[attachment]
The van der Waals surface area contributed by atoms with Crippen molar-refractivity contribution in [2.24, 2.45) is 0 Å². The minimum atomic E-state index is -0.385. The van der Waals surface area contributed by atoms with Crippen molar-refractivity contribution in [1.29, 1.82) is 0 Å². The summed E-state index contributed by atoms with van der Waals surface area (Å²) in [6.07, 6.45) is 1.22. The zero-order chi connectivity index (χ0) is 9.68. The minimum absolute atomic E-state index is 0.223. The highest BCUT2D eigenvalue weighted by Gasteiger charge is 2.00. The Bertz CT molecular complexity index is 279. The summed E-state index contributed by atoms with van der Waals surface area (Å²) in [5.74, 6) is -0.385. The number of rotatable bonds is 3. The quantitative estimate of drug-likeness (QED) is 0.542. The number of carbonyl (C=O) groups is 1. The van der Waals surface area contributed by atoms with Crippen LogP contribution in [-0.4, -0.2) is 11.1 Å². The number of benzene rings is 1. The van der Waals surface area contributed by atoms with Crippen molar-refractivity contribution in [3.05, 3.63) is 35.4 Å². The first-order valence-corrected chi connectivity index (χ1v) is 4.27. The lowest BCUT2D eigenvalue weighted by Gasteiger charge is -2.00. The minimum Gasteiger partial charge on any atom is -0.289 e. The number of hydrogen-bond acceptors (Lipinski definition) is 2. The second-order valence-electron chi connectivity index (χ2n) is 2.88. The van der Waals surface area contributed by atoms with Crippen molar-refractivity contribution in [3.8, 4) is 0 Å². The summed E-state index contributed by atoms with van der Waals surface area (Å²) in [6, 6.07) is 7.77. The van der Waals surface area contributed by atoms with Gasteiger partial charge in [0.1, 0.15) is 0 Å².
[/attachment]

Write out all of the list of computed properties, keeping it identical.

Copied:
The van der Waals surface area contributed by atoms with Crippen molar-refractivity contribution in [2.24, 2.45) is 0 Å². The minimum atomic E-state index is -0.385. The van der Waals surface area contributed by atoms with Crippen molar-refractivity contribution in [1.29, 1.82) is 0 Å². The summed E-state index contributed by atoms with van der Waals surface area (Å²) in [6.07, 6.45) is 1.22. The zero-order chi connectivity index (χ0) is 9.68. The minimum absolute atomic E-state index is 0.223. The highest BCUT2D eigenvalue weighted by Gasteiger charge is 2.00. The Bertz CT molecular complexity index is 279. The summed E-state index contributed by atoms with van der Waals surface area (Å²) in [5.74, 6) is -0.385. The number of rotatable bonds is 3. The quantitative estimate of drug-likeness (QED) is 0.542. The number of carbonyl (C=O) groups is 1. The van der Waals surface area contributed by atoms with Crippen LogP contribution in [-0.4, -0.2) is 11.1 Å². The number of benzene rings is 1. The van der Waals surface area contributed by atoms with Crippen molar-refractivity contribution in [3.05, 3.63) is 35.4 Å². The first-order valence-corrected chi connectivity index (χ1v) is 4.27. The lowest BCUT2D eigenvalue weighted by Gasteiger charge is -2.00. The minimum Gasteiger partial charge on any atom is -0.289 e. The number of hydrogen-bond acceptors (Lipinski definition) is 2. The second-order valence-electron chi connectivity index (χ2n) is 2.88. The van der Waals surface area contributed by atoms with Crippen molar-refractivity contribution in [3.8, 4) is 0 Å². The summed E-state index contributed by atoms with van der Waals surface area (Å²) in [6, 6.07) is 7.77. The van der Waals surface area contributed by atoms with Gasteiger partial charge in [0.1, 0.15) is 0 Å².